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Therapy development

Orphan drugs – medicines are in short supply

“Those affected have no time to lose – especially as sufficient preliminary work has already been carried out at the country’s most research-intensive clinics to get promising therapies off the ground.”
– Prof. Dr. Annette Grüters-Kieslich

Orphan Drugs

Specific drugs are only available for just over 2% of all rare diseases. There are currently 151 orphan drugs approved in the EU. For a further 83 drugs, the orphan drug status was either withdrawn after approval or expired after 10 years.

These include many cancer drugs, as many tumors are classified as rare diseases due to their prevalence of less than 5 in 10,000 people in the EU. The ratio is significantly worse for all other specialist areas.

Due to the small number of cases, the clinical studies required for the approval of a drug are so complex and expensive that the usual market mechanisms do not work. The sad truth: rare diseases are not worthwhile for pharmaceutical companies.

Until 1999, there was virtually no market for orphan drugs in Germany. An important milestone for patients was the EU regulation on orphan drugs in 2000, which enabled a simplified approval procedure for orphan drugs and granted manufacturers exclusive rights for a limited period of time.

Did you know, that...

... the USA had passed a law for the simplified approval of orphan drugs back in 1983?
andrea katheder, Berlin 2023

Rising drug approval rates – financial constraints

Because some orphan drugs are particularly expensive, discussions about pricing and access to these medicines have been increasing since the number of approvals has also risen in Germany.

Our healthcare system, which is financed on the basis of solidarity, is faced with a variety of challenges and must keep an eye on the costs for the insured community. However, orphan drugs only accounted for around 4.4 percent of outpatient drug expenditure in statutory health insurance in 2020.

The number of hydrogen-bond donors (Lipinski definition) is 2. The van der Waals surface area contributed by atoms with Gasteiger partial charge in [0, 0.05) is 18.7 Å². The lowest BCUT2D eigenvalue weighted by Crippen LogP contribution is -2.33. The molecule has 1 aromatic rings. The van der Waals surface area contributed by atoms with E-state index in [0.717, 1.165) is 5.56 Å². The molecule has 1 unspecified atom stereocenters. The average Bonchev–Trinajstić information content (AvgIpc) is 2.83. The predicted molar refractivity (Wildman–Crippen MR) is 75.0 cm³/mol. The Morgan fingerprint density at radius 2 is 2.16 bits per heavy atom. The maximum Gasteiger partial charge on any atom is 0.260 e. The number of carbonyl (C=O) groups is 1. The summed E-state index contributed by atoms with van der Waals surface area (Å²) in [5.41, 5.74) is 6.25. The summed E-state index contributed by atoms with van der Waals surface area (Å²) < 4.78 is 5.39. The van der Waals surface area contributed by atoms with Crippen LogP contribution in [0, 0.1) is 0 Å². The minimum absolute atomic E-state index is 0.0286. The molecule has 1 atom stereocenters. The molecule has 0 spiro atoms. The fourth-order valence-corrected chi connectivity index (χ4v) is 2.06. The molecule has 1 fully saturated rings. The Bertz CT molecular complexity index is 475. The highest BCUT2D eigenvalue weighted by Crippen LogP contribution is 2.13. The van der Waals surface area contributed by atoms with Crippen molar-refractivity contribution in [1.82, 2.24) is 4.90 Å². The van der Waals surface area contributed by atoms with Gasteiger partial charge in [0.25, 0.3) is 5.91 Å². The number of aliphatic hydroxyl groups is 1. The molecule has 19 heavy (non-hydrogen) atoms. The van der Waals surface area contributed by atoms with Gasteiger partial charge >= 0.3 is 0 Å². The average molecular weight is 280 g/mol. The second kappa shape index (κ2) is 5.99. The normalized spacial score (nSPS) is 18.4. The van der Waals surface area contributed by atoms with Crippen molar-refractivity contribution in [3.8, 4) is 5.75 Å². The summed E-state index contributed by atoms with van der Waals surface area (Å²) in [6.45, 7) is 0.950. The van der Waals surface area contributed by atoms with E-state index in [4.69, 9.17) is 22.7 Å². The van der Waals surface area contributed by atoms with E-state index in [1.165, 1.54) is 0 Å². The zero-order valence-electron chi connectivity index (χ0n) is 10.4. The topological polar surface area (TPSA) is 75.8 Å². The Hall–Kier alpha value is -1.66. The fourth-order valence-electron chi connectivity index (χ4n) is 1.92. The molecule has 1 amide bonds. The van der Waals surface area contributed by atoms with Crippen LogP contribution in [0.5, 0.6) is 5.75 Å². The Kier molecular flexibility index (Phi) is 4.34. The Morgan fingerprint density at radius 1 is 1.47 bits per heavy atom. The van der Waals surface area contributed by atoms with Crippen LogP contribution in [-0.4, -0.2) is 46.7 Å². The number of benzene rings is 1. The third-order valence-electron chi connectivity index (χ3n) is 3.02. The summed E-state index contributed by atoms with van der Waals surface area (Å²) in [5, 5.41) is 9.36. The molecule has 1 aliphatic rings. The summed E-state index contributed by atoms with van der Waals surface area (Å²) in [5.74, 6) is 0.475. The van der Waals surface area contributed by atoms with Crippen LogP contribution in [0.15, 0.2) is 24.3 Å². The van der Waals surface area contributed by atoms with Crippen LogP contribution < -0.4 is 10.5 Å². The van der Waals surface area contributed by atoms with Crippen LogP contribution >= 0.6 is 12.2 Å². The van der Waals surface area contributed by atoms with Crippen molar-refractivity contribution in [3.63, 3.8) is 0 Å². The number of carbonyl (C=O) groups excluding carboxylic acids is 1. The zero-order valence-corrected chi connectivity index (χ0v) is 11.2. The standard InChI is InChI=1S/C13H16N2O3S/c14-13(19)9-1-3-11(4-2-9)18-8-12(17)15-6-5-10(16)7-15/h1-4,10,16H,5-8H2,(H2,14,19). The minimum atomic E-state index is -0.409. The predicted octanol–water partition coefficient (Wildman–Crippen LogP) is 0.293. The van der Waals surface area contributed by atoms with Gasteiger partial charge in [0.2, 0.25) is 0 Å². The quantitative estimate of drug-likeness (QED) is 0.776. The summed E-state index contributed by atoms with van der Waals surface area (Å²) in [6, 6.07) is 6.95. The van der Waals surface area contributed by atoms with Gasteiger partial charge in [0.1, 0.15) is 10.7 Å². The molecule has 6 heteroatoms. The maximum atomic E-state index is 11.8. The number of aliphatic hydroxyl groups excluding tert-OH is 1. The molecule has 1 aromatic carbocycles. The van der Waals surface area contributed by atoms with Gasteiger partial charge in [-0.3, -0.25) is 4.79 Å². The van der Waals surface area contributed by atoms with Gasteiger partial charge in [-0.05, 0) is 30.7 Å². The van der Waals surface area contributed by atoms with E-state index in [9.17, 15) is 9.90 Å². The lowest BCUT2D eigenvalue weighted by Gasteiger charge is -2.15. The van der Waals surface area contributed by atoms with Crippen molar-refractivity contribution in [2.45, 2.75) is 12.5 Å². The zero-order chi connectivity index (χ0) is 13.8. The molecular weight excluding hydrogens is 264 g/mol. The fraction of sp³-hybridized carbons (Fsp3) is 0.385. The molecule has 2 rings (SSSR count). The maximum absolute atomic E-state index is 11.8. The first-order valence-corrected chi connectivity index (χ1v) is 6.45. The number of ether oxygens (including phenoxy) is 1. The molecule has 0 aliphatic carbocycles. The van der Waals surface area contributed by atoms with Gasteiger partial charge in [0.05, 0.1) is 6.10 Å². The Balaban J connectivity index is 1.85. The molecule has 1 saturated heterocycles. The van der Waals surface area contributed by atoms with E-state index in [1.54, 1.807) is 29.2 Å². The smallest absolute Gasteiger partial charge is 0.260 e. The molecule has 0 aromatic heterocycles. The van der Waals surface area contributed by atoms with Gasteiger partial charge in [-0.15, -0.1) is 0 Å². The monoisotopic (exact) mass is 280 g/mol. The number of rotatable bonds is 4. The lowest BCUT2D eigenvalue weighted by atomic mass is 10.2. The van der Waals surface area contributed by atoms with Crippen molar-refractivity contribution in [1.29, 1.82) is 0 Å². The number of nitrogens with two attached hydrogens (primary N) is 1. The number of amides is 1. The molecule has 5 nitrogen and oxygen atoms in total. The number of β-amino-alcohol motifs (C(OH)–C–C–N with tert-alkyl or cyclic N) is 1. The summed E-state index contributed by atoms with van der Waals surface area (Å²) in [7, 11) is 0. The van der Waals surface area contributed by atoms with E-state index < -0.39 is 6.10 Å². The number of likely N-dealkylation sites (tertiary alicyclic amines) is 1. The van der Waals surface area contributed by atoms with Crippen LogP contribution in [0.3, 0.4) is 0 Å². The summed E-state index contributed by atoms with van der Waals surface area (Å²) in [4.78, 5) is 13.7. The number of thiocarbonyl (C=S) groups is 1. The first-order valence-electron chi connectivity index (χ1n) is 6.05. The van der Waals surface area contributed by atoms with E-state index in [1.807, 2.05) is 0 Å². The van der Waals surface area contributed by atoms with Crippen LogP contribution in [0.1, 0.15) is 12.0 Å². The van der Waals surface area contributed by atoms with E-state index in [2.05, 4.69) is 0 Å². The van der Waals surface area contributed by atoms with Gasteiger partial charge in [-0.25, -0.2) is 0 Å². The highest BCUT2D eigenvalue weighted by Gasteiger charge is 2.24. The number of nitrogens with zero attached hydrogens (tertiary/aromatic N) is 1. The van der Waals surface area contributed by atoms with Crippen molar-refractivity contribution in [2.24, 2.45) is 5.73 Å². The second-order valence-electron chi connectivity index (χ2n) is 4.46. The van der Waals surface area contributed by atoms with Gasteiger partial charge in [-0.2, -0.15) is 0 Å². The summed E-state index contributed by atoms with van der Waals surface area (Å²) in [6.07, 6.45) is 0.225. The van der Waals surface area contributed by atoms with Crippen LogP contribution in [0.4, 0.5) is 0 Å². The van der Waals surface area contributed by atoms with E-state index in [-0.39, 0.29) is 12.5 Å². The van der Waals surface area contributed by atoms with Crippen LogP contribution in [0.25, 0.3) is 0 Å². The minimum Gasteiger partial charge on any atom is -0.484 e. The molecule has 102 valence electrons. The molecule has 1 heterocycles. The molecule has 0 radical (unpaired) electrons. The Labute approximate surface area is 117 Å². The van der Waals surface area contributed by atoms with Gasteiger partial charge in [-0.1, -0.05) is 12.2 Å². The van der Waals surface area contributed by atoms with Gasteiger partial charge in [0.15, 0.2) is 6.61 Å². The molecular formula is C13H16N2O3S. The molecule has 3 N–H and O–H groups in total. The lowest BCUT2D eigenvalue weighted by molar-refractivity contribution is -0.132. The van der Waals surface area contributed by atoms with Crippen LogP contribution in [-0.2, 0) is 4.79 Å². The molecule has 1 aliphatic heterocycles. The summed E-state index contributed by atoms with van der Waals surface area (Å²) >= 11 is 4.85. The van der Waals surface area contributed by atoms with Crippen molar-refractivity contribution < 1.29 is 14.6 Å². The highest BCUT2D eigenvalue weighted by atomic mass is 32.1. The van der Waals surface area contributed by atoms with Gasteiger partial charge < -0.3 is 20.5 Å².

The fact is: Causative treatments are only available for a small fraction of rare diseases. Targeted investment in the further development of promising therapeutic approaches can change this.

Help the orphans of medicine!

ELHKS uses your donations in a targeted manner – so that medical progress reaches everyone.


Innovative procedures: A turning point in therapy

Today, researchers are increasingly succeeding in deciphering the pathological mechanisms of disease development. This provides starting points for the development of targeted drugs and antibodies that can significantly reduce the symptoms of affected people.

Encouraging treatment successes with gene and cell therapy methods are heralding a real turning point in medicine. In particular, those affected by rare diseases with a monogenetic cause could hope for a cure if promising research approaches were now consistently pursued.

In order to drive forward the development of promising treatment approaches, the Alliance4Rare initiated by our foundation pools the expertise of research-intensive university children’s hospitals along a cross-location research strategy for rare diseases.


Opportunity or risk?

There is not yet sufficient long-term experience with the methods presented. However, they are used for diseases that lead to death in childhood or are associated with particularly severe developmental restrictions if left untreated. Experience has shown that the uncertain long-term risk is more acceptable for those affected without an alternative therapy than the devastating short to medium-term prognosis.

The way to optimize the long-term risk-benefit ratio is clear:

1. clinical studies on the efficacy, tolerability and practicability of therapeutic approaches

2. data-based recording and evaluation of the improvement in quality of life

3. systematic long-term observations to clarify possible long-term consequences for children and adolescents

Consistent research funding makes a decisive contribution to minimizing the risks for those affected and sustainably increasing their chances of survival and quality of life.

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